Of the $6.5 billion annual trade between India and Bangladesh, the Bangladeshi exports amount to just half a billion dollars, the rest being Indian exports to Bangladesh. Experts however said that these mutual co-operations in the form of Indian soft loans are boosting the economy of both the countries.

Bangladesh is being benefitted by a concessional loan with a repayment over a period of 20 years including a five-year moratorium-with which it can build infrastructures, industries and create entrepreneurships.

. India meanwhile will be benefitted as these LOCs are conditional on the recipient using the loan amount to buy equipment and services from Indian entities. This will give a big boost to project exports from India and help Indian companies.

Under the line of credit (LOC) a minimum of 75% of goods and services needs to be of Indian origin and must be procured from India. According to Time of India, Exim Bank of India’s LOCs is boosting the country’s international trade and project exports.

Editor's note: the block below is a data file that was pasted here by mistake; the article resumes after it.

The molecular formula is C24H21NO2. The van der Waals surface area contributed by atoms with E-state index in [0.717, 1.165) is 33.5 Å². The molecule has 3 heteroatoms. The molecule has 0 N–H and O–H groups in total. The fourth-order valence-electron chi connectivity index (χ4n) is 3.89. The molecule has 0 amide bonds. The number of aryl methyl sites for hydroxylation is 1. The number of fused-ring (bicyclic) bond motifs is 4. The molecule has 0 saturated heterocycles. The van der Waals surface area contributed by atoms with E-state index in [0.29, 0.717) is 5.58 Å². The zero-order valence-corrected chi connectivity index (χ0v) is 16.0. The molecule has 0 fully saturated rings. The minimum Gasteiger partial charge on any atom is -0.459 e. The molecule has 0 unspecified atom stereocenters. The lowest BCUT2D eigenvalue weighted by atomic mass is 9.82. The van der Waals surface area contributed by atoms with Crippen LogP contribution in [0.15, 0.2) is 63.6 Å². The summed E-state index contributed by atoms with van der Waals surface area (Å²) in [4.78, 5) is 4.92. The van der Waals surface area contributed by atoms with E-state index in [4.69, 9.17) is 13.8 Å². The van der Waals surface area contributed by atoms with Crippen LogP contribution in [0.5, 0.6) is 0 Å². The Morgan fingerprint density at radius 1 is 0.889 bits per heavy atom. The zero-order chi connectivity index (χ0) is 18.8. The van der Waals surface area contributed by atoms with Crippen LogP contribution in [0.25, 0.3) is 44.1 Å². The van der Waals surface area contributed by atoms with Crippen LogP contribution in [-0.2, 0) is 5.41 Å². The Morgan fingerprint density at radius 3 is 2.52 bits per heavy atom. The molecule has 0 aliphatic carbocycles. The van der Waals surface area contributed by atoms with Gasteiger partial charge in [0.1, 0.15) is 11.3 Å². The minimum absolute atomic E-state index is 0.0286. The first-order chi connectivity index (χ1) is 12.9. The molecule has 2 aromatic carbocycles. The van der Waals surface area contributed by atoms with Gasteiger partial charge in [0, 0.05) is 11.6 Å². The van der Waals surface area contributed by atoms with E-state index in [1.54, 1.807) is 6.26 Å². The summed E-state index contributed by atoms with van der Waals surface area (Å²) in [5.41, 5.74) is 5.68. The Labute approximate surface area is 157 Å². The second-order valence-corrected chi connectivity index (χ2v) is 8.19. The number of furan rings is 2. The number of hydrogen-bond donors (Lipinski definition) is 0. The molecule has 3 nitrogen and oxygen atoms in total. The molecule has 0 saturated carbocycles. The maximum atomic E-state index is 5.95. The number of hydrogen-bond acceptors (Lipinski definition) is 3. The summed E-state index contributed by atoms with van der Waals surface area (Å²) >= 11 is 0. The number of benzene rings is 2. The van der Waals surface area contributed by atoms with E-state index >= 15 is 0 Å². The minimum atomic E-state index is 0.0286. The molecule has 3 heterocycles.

Moreover, the report said, an active Chinese interest necessitates India to push forward its own model of development cooperation, express its weight as Bangladesh’s support structure at global level and importantly, to filter out some of the problems highlighted above with respect to disbursal of LOCs and implementation of Indian LOC financed projects in Bangladesh.

Talking with the Fintech, economist Dr Ahsan H Mansur, Executive Director of Policy Research Institute (PRI) said India has boosted economic links with Bangladesh in the past six years.

Dr Mansur said India needs to narrow the gap in the bilateral trade volume and India’s plans to invest more in Bangladesh need to be speeded up. Bangladesh plays a key role in India’s sub-regional connectivity plans which include Nepal and Bhutan and for that infrastructure development here is of paramount importance.